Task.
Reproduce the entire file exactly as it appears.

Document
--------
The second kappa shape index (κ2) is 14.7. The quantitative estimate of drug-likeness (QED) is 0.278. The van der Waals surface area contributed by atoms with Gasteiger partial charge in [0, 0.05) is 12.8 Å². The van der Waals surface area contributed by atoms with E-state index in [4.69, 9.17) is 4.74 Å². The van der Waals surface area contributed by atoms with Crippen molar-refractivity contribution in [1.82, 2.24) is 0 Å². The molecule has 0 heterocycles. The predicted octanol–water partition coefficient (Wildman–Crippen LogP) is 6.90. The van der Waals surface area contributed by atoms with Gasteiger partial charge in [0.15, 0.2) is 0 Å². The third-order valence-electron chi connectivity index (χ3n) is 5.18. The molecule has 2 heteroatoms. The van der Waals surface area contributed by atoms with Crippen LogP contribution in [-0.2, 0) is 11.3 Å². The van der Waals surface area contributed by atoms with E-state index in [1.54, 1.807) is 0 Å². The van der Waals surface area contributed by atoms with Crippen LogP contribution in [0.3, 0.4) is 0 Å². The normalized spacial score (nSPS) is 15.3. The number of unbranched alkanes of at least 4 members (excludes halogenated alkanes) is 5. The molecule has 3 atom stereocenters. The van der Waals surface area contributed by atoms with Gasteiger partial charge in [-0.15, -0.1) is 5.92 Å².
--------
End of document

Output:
The second kappa shape index (κ2) is 14.7. The quantitative estimate of drug-likeness (QED) is 0.278. The van der Waals surface area contributed by atoms with Gasteiger partial charge in [0, 0.05) is 12.8 Å². The van der Waals surface area contributed by atoms with E-state index in [4.69, 9.17) is 4.74 Å². The van der Waals surface area contributed by atoms with Crippen molar-refractivity contribution in [1.82, 2.24) is 0 Å². The molecule has 0 heterocycles. The predicted octanol–water partition coefficient (Wildman–Crippen LogP) is 6.90. The van der Waals surface area contributed by atoms with Gasteiger partial charge in [0.15, 0.2) is 0 Å². The third-order valence-electron chi connectivity index (χ3n) is 5.18. The molecule has 2 heteroatoms. The van der Waals surface area contributed by atoms with Crippen LogP contribution in [-0.2, 0) is 11.3 Å². The van der Waals surface area contributed by atoms with E-state index in [1.54, 1.807) is 0 Å². The van der Waals surface area contributed by atoms with Crippen LogP contribution in [0.3, 0.4) is 0 Å². The normalized spacial score (nSPS) is 15.3. The number of unbranched alkanes of at least 4 members (excludes halogenated alkanes) is 5. The molecule has 3 atom stereocenters. The van der Waals surface area contributed by atoms with Gasteiger partial charge in [-0.15, -0.1) is 5.92 Å².